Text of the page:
John Locke’s Theory of Property Rights

Political theorists in the 17th century were very concerned about the origins of private property rights. In his June 2020 Summer Seminar lecture, Dr. Eric Mack, professor emeritus at Tulane University, explained how philosopher John Locke broke away from the two dominant 17th century property rights theories.

The first dominant theory held that the sovereign of any country—the king or political ruler— “was the baseline owner of all-natural stuff,” Mack said.

So, the sovereign owned the land, he owned the fields, he owned the forest, he owned the ore, he owned the wildlife, and the only way a subject could become a property owner in any segment of that was for the sovereign to grant that particular individual a right to this field, this river, the animals that were living in so-and-so forest.

-Dr. Eric Mack
Dr. Eric Mack

The second dominant 17th century theory of property rights was that natural land, raw material, and wildlife belonged to people—all people.

So Locke had a lot of arguments against these, but his main argument was if all raw material belongs to the sovereign or all raw material belongs to the people at large, then no one will ever be able to do anything to achieve their own happiness or self-preservation, except by permission of either the sovereign or the people that large. You’ll have to go hat in hand to the sovereign or hat in hand to the people and say, Please give me permission to pick up this acorn so I don’t starve to death.

-Dr. Eric Mack

In other words, the two dominant property rights theories were both incompatible with what Locke believes was individuals’ natural right of self-preservation—our ownership of ourselves. If we have the inalienable right to pursue our own happiness, we must be able to acquire property through our own labor.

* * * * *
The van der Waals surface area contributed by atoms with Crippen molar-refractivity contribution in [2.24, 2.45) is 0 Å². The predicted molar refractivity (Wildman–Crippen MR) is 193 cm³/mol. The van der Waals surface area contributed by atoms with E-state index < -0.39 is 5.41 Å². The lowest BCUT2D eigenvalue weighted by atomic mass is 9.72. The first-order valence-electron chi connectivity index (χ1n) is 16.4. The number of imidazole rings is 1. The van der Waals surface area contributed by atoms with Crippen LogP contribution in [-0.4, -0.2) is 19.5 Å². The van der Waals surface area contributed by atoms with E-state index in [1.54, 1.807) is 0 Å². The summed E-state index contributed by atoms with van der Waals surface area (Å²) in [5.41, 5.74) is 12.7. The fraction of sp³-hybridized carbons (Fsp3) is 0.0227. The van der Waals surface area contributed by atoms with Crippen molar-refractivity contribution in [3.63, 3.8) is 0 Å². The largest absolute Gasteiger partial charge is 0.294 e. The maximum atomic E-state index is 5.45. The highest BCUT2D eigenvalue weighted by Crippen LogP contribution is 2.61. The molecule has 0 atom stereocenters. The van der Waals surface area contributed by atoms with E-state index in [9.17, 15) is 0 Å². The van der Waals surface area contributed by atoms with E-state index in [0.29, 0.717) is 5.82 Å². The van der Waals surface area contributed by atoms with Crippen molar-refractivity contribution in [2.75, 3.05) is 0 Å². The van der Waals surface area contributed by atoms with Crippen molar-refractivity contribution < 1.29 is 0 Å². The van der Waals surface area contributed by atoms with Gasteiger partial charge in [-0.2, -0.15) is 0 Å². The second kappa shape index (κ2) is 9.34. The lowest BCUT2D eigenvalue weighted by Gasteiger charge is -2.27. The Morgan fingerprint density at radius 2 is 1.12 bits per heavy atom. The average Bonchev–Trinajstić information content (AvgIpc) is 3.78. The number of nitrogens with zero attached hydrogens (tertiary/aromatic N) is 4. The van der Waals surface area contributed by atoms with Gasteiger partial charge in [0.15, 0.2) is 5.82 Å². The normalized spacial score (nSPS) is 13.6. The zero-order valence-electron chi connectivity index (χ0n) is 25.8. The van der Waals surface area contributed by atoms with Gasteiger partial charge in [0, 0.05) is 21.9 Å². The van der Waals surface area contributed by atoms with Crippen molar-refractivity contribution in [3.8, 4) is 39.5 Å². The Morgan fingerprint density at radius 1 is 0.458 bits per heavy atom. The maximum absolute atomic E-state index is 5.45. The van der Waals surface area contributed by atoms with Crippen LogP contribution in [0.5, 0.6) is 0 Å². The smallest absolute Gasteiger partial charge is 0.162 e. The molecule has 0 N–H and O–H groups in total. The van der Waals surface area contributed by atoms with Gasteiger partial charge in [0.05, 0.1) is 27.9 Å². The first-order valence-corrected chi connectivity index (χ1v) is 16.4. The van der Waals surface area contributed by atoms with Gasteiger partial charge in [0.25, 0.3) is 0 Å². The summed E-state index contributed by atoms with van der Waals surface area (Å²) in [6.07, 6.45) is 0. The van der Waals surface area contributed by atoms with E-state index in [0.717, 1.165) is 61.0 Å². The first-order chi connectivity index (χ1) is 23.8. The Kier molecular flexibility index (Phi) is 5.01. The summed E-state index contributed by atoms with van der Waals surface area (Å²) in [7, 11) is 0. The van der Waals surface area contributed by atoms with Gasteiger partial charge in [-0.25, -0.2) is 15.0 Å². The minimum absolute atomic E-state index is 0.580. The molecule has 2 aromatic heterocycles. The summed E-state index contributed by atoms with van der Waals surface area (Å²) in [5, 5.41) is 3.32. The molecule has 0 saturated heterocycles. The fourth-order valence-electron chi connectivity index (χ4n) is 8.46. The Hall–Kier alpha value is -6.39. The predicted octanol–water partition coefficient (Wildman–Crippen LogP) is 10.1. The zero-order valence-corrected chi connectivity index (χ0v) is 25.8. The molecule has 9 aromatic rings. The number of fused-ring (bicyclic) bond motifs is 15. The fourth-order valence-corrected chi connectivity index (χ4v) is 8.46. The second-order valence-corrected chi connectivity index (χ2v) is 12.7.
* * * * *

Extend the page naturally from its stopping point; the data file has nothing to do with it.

How does Locke’s theory of property make such acquisition possible? “If we have a right to ourselves, we have our right to our labor,” Mack explained. “You own your energy, you own your talents.” When we use our labor to possess raw material and shape it for a purpose we’re investing our human capital, and the result is a mix of raw material and our labor.

And Locke thought, it seems very intuitively plausible that if you have done that, and now somebody comes along and grabs that object from you, doesn’t have to physically attack you, but grabs the object without your consent, then that person is making off with the human capital which you have invested in the object, which you still have a right to in virtue of your self-ownership.

Dr. Eric Mack

Watch Dr. Eric Mack’s full lecture, “Property Rights,” in which he also explores Robert Nozick’s end-state theories of distributed justice and patterned theories of distributive justice. You can find additional, details on Summer Seminars and previous lecture videos, graduate and faculty programs, and funding opportunities, at

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